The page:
I’ve been fly fishing with Lamson reels since early in the “Sage days” – as a matter of fact I don’t own anything but Lamson reels, at least when it comes to freshwater equipment. And thankfully, I’m hard pressed to say one has truly failed me yet. However, once in a blue moon, something does go wrong with one of them, but I’ve never been much to worry – Waterworks-Lamson’s warranty service is as fine as fine can be.
[singlepic id=431 w=100 h=75 float=right]The few problems I have had have always been with clutches. A Lamson LP 2.0 was long my go-to trout winder, but about the same time I started fishing the G2/Velocity combo and pushed the LP and it’s six-weight rod friend over to streamer duty the clutch gave out. The LP reels have been off the shelves for some time but Waterworks-Lamson still had a few clutches left, which they sent me forthwith (yes, spares too). That’s a good thing, as I still own the 2.0, have a 1.5 on the Sage LL, and also keep a 3.5 (and spare spool) for windy bonefishing days.
Within the last year and a half, I’ve begun a little change up (although friends say it’s nothing but retail therapy since I never ever go fishing) – the LPs are slowly being replaced by later and greater (note – I didn’t say “latest” and “greatest” because I still look around for deals). I started with the mid range Velocity, and the LP 2.0 with the brand new clutch has just been replaced with an older model Litespeed (which I found brand new in a local fly shop, covered in grime and dust in the back of a display case). The move is mostly because the newer reels are generally an ounce plus lighter than the LPs, and because I like the sealed simplicity of the newer Waterworks conical drag system.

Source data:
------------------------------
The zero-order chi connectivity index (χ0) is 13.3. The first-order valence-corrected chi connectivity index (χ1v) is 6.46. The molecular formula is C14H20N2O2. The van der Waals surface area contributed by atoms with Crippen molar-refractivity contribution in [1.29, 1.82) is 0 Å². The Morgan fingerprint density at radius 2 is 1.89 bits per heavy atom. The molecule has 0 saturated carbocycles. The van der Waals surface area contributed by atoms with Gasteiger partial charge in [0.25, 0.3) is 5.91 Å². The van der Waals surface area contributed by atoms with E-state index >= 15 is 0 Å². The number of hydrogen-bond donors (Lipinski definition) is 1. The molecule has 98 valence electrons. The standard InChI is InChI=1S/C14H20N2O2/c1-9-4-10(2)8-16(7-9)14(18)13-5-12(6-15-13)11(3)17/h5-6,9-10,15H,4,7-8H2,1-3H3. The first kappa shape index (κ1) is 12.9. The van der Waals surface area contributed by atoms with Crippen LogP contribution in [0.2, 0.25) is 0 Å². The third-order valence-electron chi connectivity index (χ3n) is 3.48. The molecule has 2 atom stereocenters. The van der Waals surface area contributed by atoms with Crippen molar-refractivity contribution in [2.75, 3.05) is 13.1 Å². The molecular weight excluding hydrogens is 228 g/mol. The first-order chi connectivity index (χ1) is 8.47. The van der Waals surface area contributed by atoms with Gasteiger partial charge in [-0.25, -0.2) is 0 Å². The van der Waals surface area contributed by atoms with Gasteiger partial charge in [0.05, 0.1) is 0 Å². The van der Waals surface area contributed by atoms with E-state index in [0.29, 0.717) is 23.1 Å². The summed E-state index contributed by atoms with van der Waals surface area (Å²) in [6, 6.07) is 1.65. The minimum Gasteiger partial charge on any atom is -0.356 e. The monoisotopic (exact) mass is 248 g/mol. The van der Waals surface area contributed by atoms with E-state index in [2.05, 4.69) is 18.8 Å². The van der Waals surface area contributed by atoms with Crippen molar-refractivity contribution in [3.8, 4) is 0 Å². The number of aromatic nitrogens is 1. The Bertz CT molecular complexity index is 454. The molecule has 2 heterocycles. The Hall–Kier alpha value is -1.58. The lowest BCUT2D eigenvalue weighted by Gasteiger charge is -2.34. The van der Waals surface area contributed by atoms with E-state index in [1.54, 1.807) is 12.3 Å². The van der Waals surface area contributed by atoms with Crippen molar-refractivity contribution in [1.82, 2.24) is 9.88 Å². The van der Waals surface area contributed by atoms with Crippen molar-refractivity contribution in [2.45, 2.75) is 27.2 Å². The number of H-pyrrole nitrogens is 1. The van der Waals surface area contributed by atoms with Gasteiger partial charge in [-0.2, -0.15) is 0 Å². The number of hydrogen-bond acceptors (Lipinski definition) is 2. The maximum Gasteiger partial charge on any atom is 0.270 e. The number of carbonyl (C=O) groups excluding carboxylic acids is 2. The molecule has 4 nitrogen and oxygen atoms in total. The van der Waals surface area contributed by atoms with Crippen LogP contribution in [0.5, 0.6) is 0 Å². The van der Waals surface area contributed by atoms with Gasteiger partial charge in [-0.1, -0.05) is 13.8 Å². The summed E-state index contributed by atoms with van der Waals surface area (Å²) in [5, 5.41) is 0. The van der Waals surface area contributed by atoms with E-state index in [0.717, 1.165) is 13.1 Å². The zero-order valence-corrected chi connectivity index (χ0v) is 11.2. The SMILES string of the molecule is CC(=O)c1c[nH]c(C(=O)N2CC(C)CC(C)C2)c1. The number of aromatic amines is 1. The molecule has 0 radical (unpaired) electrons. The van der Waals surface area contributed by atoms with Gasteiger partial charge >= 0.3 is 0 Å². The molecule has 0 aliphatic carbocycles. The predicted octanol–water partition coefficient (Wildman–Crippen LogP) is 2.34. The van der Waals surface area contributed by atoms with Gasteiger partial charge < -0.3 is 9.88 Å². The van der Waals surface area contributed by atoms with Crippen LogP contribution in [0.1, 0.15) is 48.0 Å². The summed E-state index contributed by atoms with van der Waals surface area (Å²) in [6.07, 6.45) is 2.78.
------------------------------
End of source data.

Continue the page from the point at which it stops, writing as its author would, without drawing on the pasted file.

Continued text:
[singlepic id=430 w=100 h=75 float=right]Lighter reels = more fun, although I’ll add the new drags are not without their faults (or at least “were” not without their faults). After a year of use the clutch in the Velocity started sticking, and despite my frequent breakdown and drying after trips. I noticed it was starting to corrode, so I called the company. Sure enough, they’d already solved that problem – the new clutches are now stainless steel (and slightly lighter) than the original steel ones. I got a new one in the mail, less than a week after being on the phone.
No reel is perfect for every fly fishing situation, and no reel will remain without fault forever (even if you are a reel cleaning fanatic such as myself). But it is nice to know the company that makes your gear is willing to back it up with great service. And I’m certain that having a critical part in hand before Saturday rolls around is the equivalent of great service.